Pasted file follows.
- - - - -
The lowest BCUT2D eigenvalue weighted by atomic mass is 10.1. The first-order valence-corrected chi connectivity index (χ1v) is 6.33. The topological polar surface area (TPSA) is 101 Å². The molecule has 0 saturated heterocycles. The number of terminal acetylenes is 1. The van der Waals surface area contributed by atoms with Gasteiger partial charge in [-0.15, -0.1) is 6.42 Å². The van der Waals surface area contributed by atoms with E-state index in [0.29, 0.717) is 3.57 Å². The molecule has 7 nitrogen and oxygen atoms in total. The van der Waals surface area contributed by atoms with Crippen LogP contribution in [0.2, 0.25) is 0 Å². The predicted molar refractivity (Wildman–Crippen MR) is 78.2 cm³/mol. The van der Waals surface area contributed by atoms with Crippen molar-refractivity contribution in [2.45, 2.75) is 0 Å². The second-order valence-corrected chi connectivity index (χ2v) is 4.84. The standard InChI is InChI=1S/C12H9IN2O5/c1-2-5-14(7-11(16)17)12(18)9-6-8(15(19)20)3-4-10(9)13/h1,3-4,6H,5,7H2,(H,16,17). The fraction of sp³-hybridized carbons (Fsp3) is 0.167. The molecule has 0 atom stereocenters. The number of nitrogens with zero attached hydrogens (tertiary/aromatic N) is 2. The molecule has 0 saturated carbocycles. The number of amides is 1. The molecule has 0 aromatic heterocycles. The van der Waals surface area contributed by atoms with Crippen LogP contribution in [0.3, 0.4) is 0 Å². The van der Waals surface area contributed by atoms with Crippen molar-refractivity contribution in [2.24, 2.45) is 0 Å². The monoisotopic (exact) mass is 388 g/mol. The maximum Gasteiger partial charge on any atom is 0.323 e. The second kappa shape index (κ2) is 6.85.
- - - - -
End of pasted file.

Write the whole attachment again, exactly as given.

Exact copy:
The lowest BCUT2D eigenvalue weighted by atomic mass is 10.1. The first-order valence-corrected chi connectivity index (χ1v) is 6.33. The topological polar surface area (TPSA) is 101 Å². The molecule has 0 saturated heterocycles. The number of terminal acetylenes is 1. The van der Waals surface area contributed by atoms with Gasteiger partial charge in [-0.15, -0.1) is 6.42 Å². The van der Waals surface area contributed by atoms with E-state index in [0.29, 0.717) is 3.57 Å². The molecule has 7 nitrogen and oxygen atoms in total. The van der Waals surface area contributed by atoms with Crippen LogP contribution in [0.2, 0.25) is 0 Å². The predicted molar refractivity (Wildman–Crippen MR) is 78.2 cm³/mol. The van der Waals surface area contributed by atoms with Crippen molar-refractivity contribution in [2.45, 2.75) is 0 Å². The second-order valence-corrected chi connectivity index (χ2v) is 4.84. The standard InChI is InChI=1S/C12H9IN2O5/c1-2-5-14(7-11(16)17)12(18)9-6-8(15(19)20)3-4-10(9)13/h1,3-4,6H,5,7H2,(H,16,17). The fraction of sp³-hybridized carbons (Fsp3) is 0.167. The molecule has 0 atom stereocenters. The number of nitrogens with zero attached hydrogens (tertiary/aromatic N) is 2. The molecule has 0 saturated carbocycles. The number of amides is 1. The molecule has 0 aromatic heterocycles. The van der Waals surface area contributed by atoms with Crippen LogP contribution in [0.3, 0.4) is 0 Å². The van der Waals surface area contributed by atoms with Crippen molar-refractivity contribution in [2.24, 2.45) is 0 Å². The monoisotopic (exact) mass is 388 g/mol. The maximum Gasteiger partial charge on any atom is 0.323 e. The second kappa shape index (κ2) is 6.85.